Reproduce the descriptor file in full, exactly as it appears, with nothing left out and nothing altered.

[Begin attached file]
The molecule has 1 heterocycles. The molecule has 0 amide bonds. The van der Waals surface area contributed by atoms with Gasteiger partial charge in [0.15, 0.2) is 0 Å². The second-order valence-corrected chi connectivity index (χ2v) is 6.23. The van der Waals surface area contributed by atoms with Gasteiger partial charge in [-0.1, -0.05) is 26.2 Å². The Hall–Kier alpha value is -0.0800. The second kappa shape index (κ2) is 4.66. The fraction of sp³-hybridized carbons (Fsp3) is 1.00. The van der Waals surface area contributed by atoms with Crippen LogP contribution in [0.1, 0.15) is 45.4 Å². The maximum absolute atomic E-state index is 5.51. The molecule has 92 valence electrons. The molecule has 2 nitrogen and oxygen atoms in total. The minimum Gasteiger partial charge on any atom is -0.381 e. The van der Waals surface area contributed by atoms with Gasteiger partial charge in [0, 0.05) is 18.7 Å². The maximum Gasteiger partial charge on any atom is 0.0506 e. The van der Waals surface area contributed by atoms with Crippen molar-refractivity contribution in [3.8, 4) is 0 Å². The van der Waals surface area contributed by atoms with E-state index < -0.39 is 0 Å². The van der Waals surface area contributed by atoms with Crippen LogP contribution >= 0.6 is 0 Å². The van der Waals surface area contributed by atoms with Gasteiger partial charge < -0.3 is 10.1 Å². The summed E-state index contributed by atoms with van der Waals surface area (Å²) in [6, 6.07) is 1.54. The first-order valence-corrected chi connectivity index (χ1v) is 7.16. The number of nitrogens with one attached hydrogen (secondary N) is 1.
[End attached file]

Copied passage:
The molecule has 1 heterocycles. The molecule has 0 amide bonds. The van der Waals surface area contributed by atoms with Gasteiger partial charge in [0.15, 0.2) is 0 Å². The second-order valence-corrected chi connectivity index (χ2v) is 6.23. The van der Waals surface area contributed by atoms with Gasteiger partial charge in [-0.1, -0.05) is 26.2 Å². The Hall–Kier alpha value is -0.0800. The second kappa shape index (κ2) is 4.66. The fraction of sp³-hybridized carbons (Fsp3) is 1.00. The van der Waals surface area contributed by atoms with Crippen LogP contribution in [0.1, 0.15) is 45.4 Å². The maximum absolute atomic E-state index is 5.51. The molecule has 92 valence electrons. The molecule has 2 nitrogen and oxygen atoms in total. The minimum Gasteiger partial charge on any atom is -0.381 e. The van der Waals surface area contributed by atoms with Gasteiger partial charge in [0, 0.05) is 18.7 Å². The maximum Gasteiger partial charge on any atom is 0.0506 e. The van der Waals surface area contributed by atoms with Crippen molar-refractivity contribution in [3.8, 4) is 0 Å². The van der Waals surface area contributed by atoms with E-state index < -0.39 is 0 Å². The van der Waals surface area contributed by atoms with Crippen LogP contribution >= 0.6 is 0 Å². The van der Waals surface area contributed by atoms with Gasteiger partial charge < -0.3 is 10.1 Å². The summed E-state index contributed by atoms with van der Waals surface area (Å²) in [6, 6.07) is 1.54. The first-order valence-corrected chi connectivity index (χ1v) is 7.16. The number of nitrogens with one attached hydrogen (secondary N) is 1.